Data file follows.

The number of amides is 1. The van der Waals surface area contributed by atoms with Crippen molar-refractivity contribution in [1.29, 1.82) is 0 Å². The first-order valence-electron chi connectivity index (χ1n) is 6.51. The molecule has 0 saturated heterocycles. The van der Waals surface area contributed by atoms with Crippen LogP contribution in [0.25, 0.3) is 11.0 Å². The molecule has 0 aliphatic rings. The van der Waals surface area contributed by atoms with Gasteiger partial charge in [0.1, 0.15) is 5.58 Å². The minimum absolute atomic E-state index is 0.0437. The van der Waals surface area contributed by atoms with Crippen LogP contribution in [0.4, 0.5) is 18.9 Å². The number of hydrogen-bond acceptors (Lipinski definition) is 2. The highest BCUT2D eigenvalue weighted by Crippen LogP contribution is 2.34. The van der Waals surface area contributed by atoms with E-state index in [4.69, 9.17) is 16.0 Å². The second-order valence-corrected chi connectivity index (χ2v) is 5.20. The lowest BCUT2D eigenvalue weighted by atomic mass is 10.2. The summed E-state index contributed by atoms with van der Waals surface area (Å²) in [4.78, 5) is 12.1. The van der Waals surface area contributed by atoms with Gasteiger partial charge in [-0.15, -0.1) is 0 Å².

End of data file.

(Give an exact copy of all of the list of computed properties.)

The number of amides is 1. The van der Waals surface area contributed by atoms with Crippen molar-refractivity contribution in [1.29, 1.82) is 0 Å². The first-order valence-electron chi connectivity index (χ1n) is 6.51. The molecule has 0 saturated heterocycles. The van der Waals surface area contributed by atoms with Crippen LogP contribution in [0.25, 0.3) is 11.0 Å². The molecule has 0 aliphatic rings. The van der Waals surface area contributed by atoms with Gasteiger partial charge in [0.1, 0.15) is 5.58 Å². The minimum absolute atomic E-state index is 0.0437. The van der Waals surface area contributed by atoms with Crippen LogP contribution in [0.4, 0.5) is 18.9 Å². The number of hydrogen-bond acceptors (Lipinski definition) is 2. The highest BCUT2D eigenvalue weighted by Crippen LogP contribution is 2.34. The van der Waals surface area contributed by atoms with E-state index in [4.69, 9.17) is 16.0 Å². The second-order valence-corrected chi connectivity index (χ2v) is 5.20. The lowest BCUT2D eigenvalue weighted by atomic mass is 10.2. The summed E-state index contributed by atoms with van der Waals surface area (Å²) in [4.78, 5) is 12.1. The van der Waals surface area contributed by atoms with Gasteiger partial charge in [-0.15, -0.1) is 0 Å².